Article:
Bryce Covert has written an excellent short article in ThinkProgress about laws (or the lack thereof) which forbid employment discrimination against victims of domestic violence.   Only six states have such laws (Connecticut, Hawaii, Illinois, New York, Oregon, and Rhode Island), and Covert prefaces his article with an example of why such laws are needed.

“Last week, Carie Charlesworth, a teacher in California and a victim of domestic violence, was fired from her job because her abusive husband invaded the school parking lot and put the school on lockdown. While her abuser was sent to prison, she was also punished for his crime by losing her employment.”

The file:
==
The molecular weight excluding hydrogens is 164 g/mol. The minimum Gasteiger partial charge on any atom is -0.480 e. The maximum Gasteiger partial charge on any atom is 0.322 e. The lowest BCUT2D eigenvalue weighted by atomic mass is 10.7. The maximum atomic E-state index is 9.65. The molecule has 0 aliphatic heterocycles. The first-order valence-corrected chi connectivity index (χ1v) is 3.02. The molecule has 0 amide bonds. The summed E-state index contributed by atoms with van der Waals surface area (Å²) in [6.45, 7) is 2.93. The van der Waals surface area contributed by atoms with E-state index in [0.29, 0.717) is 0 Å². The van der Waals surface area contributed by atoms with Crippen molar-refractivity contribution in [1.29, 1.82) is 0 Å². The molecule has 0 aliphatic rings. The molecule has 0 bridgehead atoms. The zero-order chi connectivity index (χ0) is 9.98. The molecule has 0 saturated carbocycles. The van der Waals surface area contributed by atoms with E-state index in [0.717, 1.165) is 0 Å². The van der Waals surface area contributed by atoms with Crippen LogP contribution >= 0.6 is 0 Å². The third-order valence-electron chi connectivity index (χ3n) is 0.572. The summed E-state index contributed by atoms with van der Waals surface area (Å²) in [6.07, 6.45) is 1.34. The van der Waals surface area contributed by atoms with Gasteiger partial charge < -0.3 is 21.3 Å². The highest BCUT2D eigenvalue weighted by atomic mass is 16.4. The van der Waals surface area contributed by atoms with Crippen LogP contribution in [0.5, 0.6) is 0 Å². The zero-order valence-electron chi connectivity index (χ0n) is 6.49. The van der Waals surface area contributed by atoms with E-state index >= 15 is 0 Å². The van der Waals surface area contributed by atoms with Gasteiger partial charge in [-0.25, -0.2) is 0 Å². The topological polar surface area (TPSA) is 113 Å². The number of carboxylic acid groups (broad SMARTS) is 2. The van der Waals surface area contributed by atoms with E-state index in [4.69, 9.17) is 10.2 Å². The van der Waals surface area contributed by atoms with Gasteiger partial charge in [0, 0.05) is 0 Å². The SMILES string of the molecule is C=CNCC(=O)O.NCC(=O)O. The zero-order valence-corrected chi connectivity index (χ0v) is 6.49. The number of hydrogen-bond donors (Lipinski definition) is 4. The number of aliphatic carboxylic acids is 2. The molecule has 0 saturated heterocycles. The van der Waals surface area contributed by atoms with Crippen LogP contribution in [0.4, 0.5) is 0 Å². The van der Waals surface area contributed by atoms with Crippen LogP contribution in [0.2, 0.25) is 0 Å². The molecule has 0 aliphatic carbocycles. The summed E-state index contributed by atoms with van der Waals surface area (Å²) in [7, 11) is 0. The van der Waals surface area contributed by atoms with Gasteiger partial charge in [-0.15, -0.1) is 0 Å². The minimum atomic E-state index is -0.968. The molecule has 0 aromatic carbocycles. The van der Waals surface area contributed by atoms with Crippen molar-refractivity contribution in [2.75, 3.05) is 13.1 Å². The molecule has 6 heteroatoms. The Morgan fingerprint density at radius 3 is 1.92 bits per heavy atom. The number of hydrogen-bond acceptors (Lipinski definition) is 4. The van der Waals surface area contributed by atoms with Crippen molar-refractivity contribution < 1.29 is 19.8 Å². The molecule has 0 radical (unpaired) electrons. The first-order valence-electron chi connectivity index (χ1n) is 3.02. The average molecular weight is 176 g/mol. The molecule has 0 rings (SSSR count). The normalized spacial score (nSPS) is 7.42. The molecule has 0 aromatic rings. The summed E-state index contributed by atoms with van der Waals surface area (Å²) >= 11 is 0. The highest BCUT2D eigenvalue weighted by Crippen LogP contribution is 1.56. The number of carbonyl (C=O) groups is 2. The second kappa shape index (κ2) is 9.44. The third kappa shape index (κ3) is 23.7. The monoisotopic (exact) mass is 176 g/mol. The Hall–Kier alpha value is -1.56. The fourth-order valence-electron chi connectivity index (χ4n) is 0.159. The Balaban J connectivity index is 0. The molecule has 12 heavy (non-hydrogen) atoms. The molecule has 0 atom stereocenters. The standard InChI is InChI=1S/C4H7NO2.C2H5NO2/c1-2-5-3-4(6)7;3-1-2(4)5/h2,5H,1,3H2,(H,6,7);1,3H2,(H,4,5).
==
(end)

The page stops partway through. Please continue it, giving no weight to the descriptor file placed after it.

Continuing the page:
Covert offers a number of valuable links to statistics, studies and laws.  He says that “The laws are sparse, but the abuse at work is not.  One study found that nearly three-quarters of abused women were harassed by their partner while at work. Homicide is a leading cause of workplace deaths for women, second only to roadway incidents.”

This is an excellent summary of the pressing issue of domestic violence and employment discrimination.